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Simple Folk

Bad Weather California whittles indie pop down to the basics.

"I had been playing guitar since I was twelve, but I didn't think I could just be in a band," he says. "But when I was fifteen, my friend's brother started a band; that's when I realized I could do it, too. I thought, 'He's not like a rock star or anything. He's just Robbie's brother.'"

After a string of failed experiments -- including "a shitty, Southern California-style punk band" and "a lot of bands that wanted to sound like Sonic Youth" -- Adolf moved to San Diego to attend college. Upon dropping out and returning to Colorado a couple of years later, he reunited with Wood and enlisted Trevor Adams on drums to form the first incarnation of the Love Letter Band. But rather than thrashing or assaulting, the group tried a new approach: tenderness. With all the puddle-eyed innocence of Jonathan Richman, Adolf's voice splashed and rippled around bashed acoustic chords. But, like Beat Happening's Calvin Johnson, he cast a long shadow across all the sunshine; chock-full of lust and anguish, his songs were more open-hearted than a triple bypass. And although the band often swelled into a sonically formidable septet, the skeleton crew of Wood, Adolf and Adams wound up being the spine.

"It's so hard in a small town to find people to play with," says Adolf. "It's a big deal just to find one other person with the same musical taste as you. It took me a while to talk Trevor into playing with me; I think he finally came to practice just to get me to quit bugging him."

Love letters in the band: Marisa Wood and Chris Adolf 
of Bad Weather California.
Anthony Camera
Love letters in the band: Marisa Wood and Chris Adolf of Bad Weather California.

"The Love Letter Band was my first experience playing with other people," chips in Wood, whose quirky array of instruments -- including air organ, toy piano, melodica and glockenspiel, which she sometimes plays by drawing a violin bow across the edge of the bars -- added texture, depth and an aura of surreal beauty to the group's music. "I took piano lessons when I was a kid and played in high school band, but that was it."

The trio began recording and touring almost immediately, including a stint with Boyracer, the legendary Philadelphia-by-way-of-England indie-rock outfit led by Stewart Anderson. Anderson also began releasing the Love Letter Band's music on his own 555 Records imprint. It's on these albums -- Ugly Town Pretty Girl and last year's Even the Pretty Girls Take Medicine -- that the combo's pop majesty fully blossomed. With all the grit and warmth of a shoe full of sand at the beach, Medicinebears a spiritual kinship to the static-speckled brilliance of Neutral Milk Hotel and the Microphones. On the record's opening track, "I Threw My Trembling Fists in the Air," drums and guitar flail about headlessly, as Adolf's tonsils almost burst with the words: "I sent a message to your house/No one was home, the lights were out/I threw the radio away/I thrust these trembling fists into the sky." Later, on "Ghost Song," he whispers, "I thought, what a beautiful ghost you would make/I got scared, scared, scared to the bone/You move like a ghost, and I shudder" while xylophones ping and robots hiccup in the background.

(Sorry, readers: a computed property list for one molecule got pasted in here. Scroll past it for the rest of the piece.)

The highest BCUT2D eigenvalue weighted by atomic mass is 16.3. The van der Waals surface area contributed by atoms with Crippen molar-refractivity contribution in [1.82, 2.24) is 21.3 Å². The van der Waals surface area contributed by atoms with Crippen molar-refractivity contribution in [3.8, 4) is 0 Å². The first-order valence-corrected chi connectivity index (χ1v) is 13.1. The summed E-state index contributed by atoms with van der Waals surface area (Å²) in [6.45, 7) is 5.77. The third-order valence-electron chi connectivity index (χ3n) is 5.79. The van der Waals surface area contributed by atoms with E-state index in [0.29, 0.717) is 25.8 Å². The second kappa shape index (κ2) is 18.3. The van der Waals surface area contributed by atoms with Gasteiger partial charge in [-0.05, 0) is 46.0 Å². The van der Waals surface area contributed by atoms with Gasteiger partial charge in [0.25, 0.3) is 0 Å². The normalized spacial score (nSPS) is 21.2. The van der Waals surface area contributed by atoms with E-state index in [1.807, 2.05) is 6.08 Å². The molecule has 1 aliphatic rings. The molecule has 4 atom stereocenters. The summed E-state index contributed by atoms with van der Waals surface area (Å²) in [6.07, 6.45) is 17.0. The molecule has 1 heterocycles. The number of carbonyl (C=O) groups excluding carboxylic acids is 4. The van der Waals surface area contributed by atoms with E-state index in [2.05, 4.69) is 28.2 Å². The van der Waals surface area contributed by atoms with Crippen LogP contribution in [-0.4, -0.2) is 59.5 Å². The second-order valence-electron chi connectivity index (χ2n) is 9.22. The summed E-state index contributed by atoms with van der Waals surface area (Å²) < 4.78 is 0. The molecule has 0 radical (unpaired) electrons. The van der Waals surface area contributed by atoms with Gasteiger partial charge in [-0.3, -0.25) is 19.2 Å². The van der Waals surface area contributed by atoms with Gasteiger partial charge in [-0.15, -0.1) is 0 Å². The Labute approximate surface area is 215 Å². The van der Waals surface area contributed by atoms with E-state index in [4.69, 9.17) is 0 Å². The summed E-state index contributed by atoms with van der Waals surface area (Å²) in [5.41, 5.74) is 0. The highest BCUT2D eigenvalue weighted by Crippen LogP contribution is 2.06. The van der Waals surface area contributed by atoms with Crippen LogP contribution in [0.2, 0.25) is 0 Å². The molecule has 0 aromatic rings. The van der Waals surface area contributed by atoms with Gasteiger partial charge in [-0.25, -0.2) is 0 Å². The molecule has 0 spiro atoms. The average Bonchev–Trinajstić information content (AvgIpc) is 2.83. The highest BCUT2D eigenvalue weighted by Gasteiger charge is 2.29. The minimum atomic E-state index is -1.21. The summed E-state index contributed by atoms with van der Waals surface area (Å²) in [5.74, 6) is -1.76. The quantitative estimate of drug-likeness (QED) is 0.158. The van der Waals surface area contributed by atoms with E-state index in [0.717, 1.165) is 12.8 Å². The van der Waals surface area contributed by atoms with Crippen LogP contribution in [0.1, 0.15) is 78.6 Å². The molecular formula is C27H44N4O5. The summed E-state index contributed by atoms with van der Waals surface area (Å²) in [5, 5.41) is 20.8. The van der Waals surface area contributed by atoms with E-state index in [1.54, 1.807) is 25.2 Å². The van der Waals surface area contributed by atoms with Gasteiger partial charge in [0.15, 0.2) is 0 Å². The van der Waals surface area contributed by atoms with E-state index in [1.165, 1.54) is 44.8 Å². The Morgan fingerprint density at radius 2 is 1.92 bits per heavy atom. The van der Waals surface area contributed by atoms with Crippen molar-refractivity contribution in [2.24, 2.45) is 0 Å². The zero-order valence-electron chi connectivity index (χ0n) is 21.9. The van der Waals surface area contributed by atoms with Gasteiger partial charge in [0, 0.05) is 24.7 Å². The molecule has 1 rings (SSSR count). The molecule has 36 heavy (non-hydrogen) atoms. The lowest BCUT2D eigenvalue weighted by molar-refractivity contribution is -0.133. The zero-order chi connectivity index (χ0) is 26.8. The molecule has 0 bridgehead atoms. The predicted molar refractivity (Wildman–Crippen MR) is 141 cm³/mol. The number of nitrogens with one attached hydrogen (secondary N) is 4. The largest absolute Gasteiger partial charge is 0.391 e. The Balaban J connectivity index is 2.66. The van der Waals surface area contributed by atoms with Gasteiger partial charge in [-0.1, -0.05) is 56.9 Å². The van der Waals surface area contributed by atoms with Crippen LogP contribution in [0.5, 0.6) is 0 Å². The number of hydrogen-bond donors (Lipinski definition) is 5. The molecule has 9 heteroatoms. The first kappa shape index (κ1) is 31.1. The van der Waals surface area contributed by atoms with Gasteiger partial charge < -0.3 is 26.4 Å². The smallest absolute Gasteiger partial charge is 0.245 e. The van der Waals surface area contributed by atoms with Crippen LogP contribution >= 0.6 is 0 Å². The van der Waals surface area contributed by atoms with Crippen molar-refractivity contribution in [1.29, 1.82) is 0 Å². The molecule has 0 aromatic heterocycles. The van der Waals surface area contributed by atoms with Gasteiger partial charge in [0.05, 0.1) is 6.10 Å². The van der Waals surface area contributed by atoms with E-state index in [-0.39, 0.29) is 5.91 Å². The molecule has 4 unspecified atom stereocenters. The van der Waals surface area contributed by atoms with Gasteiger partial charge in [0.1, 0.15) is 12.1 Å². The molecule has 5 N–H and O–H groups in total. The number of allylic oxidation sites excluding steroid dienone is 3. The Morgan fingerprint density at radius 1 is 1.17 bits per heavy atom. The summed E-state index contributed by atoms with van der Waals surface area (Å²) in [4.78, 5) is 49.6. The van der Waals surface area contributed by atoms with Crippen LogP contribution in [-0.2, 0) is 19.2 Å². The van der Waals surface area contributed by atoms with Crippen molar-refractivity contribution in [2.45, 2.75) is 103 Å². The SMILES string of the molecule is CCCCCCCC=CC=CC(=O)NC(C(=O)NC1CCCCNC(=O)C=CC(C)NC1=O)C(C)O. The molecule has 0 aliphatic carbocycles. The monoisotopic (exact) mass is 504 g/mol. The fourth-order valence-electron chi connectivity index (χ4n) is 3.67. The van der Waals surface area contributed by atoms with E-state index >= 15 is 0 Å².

Regardless of the teeming arrangements of their recorded work, Adolf and Wood continue to perform as a pared-down duo. And now, since they've changed the name to Bad Weather California ("It doesn't sound as twee," says Adolf) and relocated to Denver to finish college, it looks like their two-piece setup is permanent -- a situation that neither of them bemoans.

"It's a lot easier," says Adolf. "You don't have to deal with other people's schedules and all that. See that green box over there?" He motions toward a corner of the hardwood-floored living room. "Everything we need for a tour fits right in there."

"It's also kind of a departure from the things you get disgusted with in the music scene," elaborates Wood. "It just seems more real and soulful, without that guise of feedback guitars and all that self-consciousness that sometimes takes away from the actual sentiment."

"Especially in indie rock, there's so much pretentiousness," Adolf adds. "But if you're just a couple of regular people up there playing songs, everyone can see you mess up. They can see that you missed a chord or fucked up a chorus."

Live, Bad Weather California is dauntingly vulnerable. With Adolf perched unsteadily at the edge of his chair and Wood kneeling in front of her arsenal of instrumental exotica, the atmosphere climbs from hush to shrill as the tunes build up, peak and then collapse in wheezing heaps of spent emotion. This isn't to say they're not fun, too; besides brimming with aching melancholia, their songs gush a vicious joy. Sometimes Adolf even puts down his guitar and plays the saw, coaxing from it a creepy backwoods mewl. Even more harrowing, however, are the sing-alongs; crowd participation can be pretty awkward in the cooler-than-thou climate of an indie-rock show, but Adolf's infectious enthusiasm induces even the most bashful kids to get in on the hootenanny.

"That's a selfish thing," Wood rationalizes. "We feel so self-conscious up there. Two people have to fill up so much space. Chris and I had this metal band for like two weeks, and when we played a show I didn't feel scared at all. There was this wall of noise separating me from people's responses. There's not a lot to hide behind when you just have a toy piano and a twangy guitar."

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